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$50 Million Phone Call

Groundbreaking for The Milton S. Hershey Medical Center, February 26, 1966
Groundbreaking for The Milton S. Hershey Medical Center, February 26, 1966 L to R: Dr. Eric R. Walker, Samuel Hinkle, [unknown], Arthur Whiteman, George T. Harrell
Hershey is fortunate to be home to the Penn State Milton S. Hershey Medical Center. Because of it Hershey has access to a world class medical facility and some of the finest medical care in the United States. How and why Penn State came to Derry Township to build a medical school and teaching hospital is a fascinating story, one best told by Samuel Hinkle, who was President of Hershey Chocolate Corporation and serving on the Board of the Hershey Trust Company and as Trustee of Penn State University at the time the decision was made.

It was Mr. Hinkle who first proposed using the money for the “construction, operation and endowment of a medical center.” In Sam Hinkle’s oral history interview found in the Hershey Community Archives he related:  My own conclusion was that he [Milton Hershey] was so interested in relieving human suffering, that he would certainly approve an idea where we could have a fine medical school and teaching hospital here.”  Once the Hershey Trust Board and the Pennsylvania Attorney General’s Office agreed with the plan, Sam Hinkle made a phone call to Eric Walker, then President of Penn State University. In his oral history, Hinkle continued his story:

I asked Dr. Walker to stop by one day when he was coming through. When he did stop, we met at the airport here in Hershey, and brought him into the office. A few of us gathered around the table and said–I’d been on the board of trustees up there at that time–“Eric, what would you say if we tried to start a medical school for Penn State here in Hershey?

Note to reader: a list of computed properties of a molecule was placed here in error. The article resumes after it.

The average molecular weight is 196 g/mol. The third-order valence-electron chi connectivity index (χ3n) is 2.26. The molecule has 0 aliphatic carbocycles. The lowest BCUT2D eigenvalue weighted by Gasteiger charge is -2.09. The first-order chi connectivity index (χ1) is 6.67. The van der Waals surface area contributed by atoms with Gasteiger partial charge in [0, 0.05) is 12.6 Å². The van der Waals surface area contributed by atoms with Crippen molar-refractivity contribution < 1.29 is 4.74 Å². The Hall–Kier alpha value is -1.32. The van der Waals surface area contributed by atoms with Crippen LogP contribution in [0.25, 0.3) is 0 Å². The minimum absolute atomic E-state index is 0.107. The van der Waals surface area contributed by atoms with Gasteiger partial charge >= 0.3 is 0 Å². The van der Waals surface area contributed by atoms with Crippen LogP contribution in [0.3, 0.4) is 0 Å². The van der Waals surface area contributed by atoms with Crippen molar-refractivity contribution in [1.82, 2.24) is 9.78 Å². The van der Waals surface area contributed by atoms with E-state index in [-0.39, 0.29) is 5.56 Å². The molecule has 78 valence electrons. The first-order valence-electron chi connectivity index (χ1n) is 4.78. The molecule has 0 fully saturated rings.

He said, “Sam, you might as well save your breath, my time, and forget it.  There isn’t a five-cent-piece to be had for a medical school either here or anywhere else in Pennsylvania for Penn State.”

I said, “Eric, what would you say if I told you we had $50 million for you to start with?”

His eyes popped and he said, “That would be different. I’ll take it up with my board.” So he went back and the board approved, of course.

One of the most important conditions Hershey placed on their proposed gift was that the Medical Center must be located in Derry Township, as Mr. Hershey’s Deed of Trust stated. On August 23, 1963 Pennsylvania Orphans Court approved a $50 million gift from the Milton Hershey School Trust to The M.S. Hershey Foundation which would serve as the conduit of the money to build the Pennsylvania State University medical school and teaching hospital. The complex would be known as The Milton S. Hershey Medical Center. Breaking ground on February 26, 1966, the Medical Center was completed in 1970. And on October 14, 1970 Hershey Hospital closed to the public and patients were transferred to the new facility. A formal dedication for the Milton S. Hershey Medical Center of the Pennsylvania State was held June 5, 1971. Over the years the original medical center has greatly expanded as many millions of dollars have been invested in new facilities for research and patient care. In the 1990s, the medical center emerged as the township’s  largest employer, with more than 6000 employees.

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